Here’s my how-to on how to flash the NomadBSD image directly from a bog-standard Chromebook (or box or base) without having to be in developer mode!
This reads like a lot, and I guess it is, but once you do it, it’s no sweat to do it again.
Why? Perhaps you are in a ChromeOS-only environment, and like me desire to put NomadBSD on some other devices you may have around, like earlier model Chrome devices that have gone EOL. You can also flash the NomadBSD image to put on a PC as well if you like - say it has no OS, or network connectivity and you can’t follow the standard method of using a PC to burn the NomadBSD image in the first place! Whatever your deal is.
We are going to gather two tools from the Chrome Web store, and with one of them, trick it into thinking the NomadBSD image is a Chrome recovery image, when in fact it is a NomadBSD bootable image in disguise!
Tools to gather from the OFFICIAL web-store:
1) Wicket Good Unarchiver (Aka “WGU”) files-app add-on.
2) Chromebook Recovery Utility (If you don’t already have it installed)
ChromeOS doesn’t make unzipping easy, nevermind the LZMA format that the NomadBSD images are in. That’s why we need to install the WGU extension. NOTE: this is an add-on to the ChromeOS files-app, and is not a stand-alone de-archiver. In addition, the web-store will show a notification if it is “compatible” with your machine.
The Chromebook recovery utility can be tricked into creating a recovery-image from a local image onto a usb stick. The TRICK is that once you download the NomadBSD lzma image, und have unarchived it into the big .img file, you have to RENAME the image in the files app so that the extension is .bin Now the utility can actually recognize the image which I believe internally just does a dd method.
(Note: be sure you have a lot of space on your internal drive if you have a small or cramped disk. The hamburger-icon (3 vertical dots) in the files app will guide you. I didn’t have much space so I had to do a juggling act with the downloaded file, and the unarchived one between spare stick storage and the internal drive.)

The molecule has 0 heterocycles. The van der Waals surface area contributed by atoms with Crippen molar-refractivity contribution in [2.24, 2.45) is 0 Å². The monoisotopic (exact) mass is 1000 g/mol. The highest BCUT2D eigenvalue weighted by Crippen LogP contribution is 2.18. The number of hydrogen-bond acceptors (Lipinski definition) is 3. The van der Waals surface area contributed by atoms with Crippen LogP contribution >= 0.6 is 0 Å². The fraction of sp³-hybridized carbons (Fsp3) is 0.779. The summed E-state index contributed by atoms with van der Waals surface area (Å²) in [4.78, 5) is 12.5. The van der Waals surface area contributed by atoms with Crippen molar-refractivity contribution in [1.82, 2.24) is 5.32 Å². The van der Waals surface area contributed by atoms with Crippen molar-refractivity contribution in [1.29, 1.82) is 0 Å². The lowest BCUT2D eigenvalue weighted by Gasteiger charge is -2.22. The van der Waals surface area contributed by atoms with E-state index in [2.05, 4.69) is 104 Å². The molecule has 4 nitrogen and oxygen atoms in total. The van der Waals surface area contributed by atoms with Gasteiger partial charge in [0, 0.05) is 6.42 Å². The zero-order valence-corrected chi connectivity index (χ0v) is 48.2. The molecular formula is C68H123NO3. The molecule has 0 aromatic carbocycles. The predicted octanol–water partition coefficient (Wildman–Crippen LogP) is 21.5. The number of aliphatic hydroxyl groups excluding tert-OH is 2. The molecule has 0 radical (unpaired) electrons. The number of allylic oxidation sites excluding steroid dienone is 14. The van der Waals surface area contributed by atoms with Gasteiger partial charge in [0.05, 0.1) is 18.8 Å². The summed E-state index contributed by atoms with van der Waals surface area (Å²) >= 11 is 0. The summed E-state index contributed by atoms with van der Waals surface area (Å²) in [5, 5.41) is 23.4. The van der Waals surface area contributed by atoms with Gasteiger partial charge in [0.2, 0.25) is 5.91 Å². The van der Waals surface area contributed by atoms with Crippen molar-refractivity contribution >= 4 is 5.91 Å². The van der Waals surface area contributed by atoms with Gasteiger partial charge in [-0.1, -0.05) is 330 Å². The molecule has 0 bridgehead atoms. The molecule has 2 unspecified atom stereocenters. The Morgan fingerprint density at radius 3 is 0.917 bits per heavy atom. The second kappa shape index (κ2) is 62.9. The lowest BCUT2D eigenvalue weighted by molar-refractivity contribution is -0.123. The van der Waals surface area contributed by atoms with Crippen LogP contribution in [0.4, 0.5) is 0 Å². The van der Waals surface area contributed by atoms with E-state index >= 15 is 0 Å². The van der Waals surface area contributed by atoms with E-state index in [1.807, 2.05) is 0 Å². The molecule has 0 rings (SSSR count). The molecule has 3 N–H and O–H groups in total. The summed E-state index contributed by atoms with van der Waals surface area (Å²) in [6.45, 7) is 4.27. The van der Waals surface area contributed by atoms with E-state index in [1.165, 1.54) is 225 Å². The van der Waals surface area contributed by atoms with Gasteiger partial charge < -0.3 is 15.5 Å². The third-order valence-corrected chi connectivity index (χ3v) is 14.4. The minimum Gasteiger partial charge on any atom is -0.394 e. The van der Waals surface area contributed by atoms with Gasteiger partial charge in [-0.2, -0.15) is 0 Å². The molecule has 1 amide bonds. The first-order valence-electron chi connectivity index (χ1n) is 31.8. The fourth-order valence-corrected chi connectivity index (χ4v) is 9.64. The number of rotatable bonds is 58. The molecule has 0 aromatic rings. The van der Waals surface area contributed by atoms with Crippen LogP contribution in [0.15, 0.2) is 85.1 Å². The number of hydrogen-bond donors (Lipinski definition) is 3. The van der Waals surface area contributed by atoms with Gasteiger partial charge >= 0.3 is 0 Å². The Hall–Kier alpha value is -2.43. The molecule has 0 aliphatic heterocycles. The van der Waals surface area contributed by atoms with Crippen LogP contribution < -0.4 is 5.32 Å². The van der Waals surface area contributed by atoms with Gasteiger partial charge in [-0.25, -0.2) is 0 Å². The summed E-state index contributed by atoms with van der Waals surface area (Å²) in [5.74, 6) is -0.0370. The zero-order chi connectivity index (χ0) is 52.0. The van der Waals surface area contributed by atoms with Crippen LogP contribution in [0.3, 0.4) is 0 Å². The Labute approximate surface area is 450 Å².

A) Once you have the WGU extension installed, and the Chromebook Recovery Utility, and you have downloaded the NomadBSD image, right-click on the lzma file to unarchive it.
B) Have patience!! WGU took about 5 minutes to “scan” the archive before the files app returned showing the unarchived NomadBSD file with the .img extension. Grab a coffee, mow the lawn, whatever since it will appear like nothing is happening, but eventually it will open.
C) If you have space on your internal drive, copy the newly unarchived .img file to the Downloads directory for instance.
D) Rename the unarchived .img file to have a .bin extension instead of .img For example, I renamed my NomadBSD-1.4.img to NomadBSD-1.4.bin
E) Open the Chromebook Recovery Utility. Click on the “cog” icon and choose “Use Local Image”. Select the NomadBSDxxx.bin file you just renamed.
F) If you don’t already have a spare blank usb stick handy, insert it now. The recovery utility will warn you if you haven’t inserted it. If it isn’t detected, close the utility, insert stick, and start the recovery utility again.
G) Let the recovery utility flash your new usb drive. Be NICE to your stick when it is done, and properly unmount it.
Tada! Now without having to use a PC to create the NomadBSD bootable usb stick, you can run it on say an earlier Chromebook/box/base. (Provided those have been put into developer mode - see my earlier hint threads). Or of course you can stick it in a PC.
Ate my own dog-food:
Just to prove a point, I used an older stock Acer ChromeBase, which uses an ARM processor to do all the downloading and burning. Then I popped it into my older Intel ChromeBox and another PC and had no issues bringing up NomadBSD on them.